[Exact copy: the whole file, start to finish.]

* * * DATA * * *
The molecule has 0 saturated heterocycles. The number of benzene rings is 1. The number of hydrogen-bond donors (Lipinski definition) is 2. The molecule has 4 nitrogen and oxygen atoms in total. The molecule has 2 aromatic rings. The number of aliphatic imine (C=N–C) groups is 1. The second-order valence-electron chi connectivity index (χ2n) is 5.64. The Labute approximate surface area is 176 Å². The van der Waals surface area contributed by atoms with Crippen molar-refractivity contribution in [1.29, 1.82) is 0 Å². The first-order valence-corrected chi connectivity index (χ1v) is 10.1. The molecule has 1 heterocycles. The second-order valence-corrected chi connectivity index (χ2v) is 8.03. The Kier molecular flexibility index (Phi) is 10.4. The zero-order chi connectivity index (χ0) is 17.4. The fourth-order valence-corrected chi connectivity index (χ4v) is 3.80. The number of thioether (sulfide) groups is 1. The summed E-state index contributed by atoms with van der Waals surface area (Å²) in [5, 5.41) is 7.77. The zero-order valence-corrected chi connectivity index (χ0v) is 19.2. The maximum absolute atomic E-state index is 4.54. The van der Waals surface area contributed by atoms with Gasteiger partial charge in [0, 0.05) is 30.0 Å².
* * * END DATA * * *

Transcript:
The molecule has 0 saturated heterocycles. The number of benzene rings is 1. The number of hydrogen-bond donors (Lipinski definition) is 2. The molecule has 4 nitrogen and oxygen atoms in total. The molecule has 2 aromatic rings. The number of aliphatic imine (C=N–C) groups is 1. The second-order valence-electron chi connectivity index (χ2n) is 5.64. The Labute approximate surface area is 176 Å². The van der Waals surface area contributed by atoms with Crippen molar-refractivity contribution in [1.29, 1.82) is 0 Å². The first-order valence-corrected chi connectivity index (χ1v) is 10.1. The molecule has 1 heterocycles. The second-order valence-corrected chi connectivity index (χ2v) is 8.03. The Kier molecular flexibility index (Phi) is 10.4. The zero-order chi connectivity index (χ0) is 17.4. The fourth-order valence-corrected chi connectivity index (χ4v) is 3.80. The number of thioether (sulfide) groups is 1. The summed E-state index contributed by atoms with van der Waals surface area (Å²) in [5, 5.41) is 7.77. The zero-order valence-corrected chi connectivity index (χ0v) is 19.2. The maximum absolute atomic E-state index is 4.54. The van der Waals surface area contributed by atoms with Gasteiger partial charge in [0, 0.05) is 30.0 Å².